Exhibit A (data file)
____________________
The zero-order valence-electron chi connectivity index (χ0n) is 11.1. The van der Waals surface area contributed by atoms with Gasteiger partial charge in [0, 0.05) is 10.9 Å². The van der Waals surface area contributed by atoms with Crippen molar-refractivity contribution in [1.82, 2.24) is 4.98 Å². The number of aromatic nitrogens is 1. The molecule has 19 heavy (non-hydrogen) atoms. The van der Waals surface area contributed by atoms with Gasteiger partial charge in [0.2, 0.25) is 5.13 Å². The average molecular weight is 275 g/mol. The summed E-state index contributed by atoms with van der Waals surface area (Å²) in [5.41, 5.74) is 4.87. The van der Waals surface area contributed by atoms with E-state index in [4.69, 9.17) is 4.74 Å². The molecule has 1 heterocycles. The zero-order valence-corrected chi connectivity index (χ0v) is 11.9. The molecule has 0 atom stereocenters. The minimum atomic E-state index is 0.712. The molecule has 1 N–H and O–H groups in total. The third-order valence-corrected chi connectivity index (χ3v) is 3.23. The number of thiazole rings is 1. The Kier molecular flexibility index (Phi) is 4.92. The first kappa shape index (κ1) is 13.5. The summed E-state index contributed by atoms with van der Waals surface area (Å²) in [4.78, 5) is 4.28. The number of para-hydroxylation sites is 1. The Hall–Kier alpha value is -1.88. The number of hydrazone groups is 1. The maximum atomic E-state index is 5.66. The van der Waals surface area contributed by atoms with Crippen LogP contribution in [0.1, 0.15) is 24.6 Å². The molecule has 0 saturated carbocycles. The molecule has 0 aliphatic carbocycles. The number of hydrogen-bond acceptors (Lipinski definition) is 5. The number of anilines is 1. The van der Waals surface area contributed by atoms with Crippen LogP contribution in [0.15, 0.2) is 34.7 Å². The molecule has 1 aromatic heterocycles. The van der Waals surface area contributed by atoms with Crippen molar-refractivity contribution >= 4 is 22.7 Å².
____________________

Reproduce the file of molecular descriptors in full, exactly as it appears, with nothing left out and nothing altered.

The zero-order valence-electron chi connectivity index (χ0n) is 11.1. The van der Waals surface area contributed by atoms with Gasteiger partial charge in [0, 0.05) is 10.9 Å². The van der Waals surface area contributed by atoms with Crippen molar-refractivity contribution in [1.82, 2.24) is 4.98 Å². The number of aromatic nitrogens is 1. The molecule has 19 heavy (non-hydrogen) atoms. The van der Waals surface area contributed by atoms with Gasteiger partial charge in [0.2, 0.25) is 5.13 Å². The average molecular weight is 275 g/mol. The summed E-state index contributed by atoms with van der Waals surface area (Å²) in [5.41, 5.74) is 4.87. The van der Waals surface area contributed by atoms with E-state index in [4.69, 9.17) is 4.74 Å². The molecule has 1 heterocycles. The zero-order valence-corrected chi connectivity index (χ0v) is 11.9. The molecule has 0 atom stereocenters. The minimum atomic E-state index is 0.712. The molecule has 1 N–H and O–H groups in total. The third-order valence-corrected chi connectivity index (χ3v) is 3.23. The number of thiazole rings is 1. The Kier molecular flexibility index (Phi) is 4.92. The first kappa shape index (κ1) is 13.5. The summed E-state index contributed by atoms with van der Waals surface area (Å²) in [4.78, 5) is 4.28. The number of para-hydroxylation sites is 1. The Hall–Kier alpha value is -1.88. The number of hydrazone groups is 1. The maximum atomic E-state index is 5.66. The van der Waals surface area contributed by atoms with Crippen LogP contribution in [0.1, 0.15) is 24.6 Å². The molecule has 0 saturated carbocycles. The molecule has 0 aliphatic carbocycles. The number of hydrogen-bond acceptors (Lipinski definition) is 5. The number of anilines is 1. The van der Waals surface area contributed by atoms with Crippen LogP contribution in [0.15, 0.2) is 34.7 Å². The molecule has 1 aromatic heterocycles. The van der Waals surface area contributed by atoms with Crippen molar-refractivity contribution >= 4 is 22.7 Å².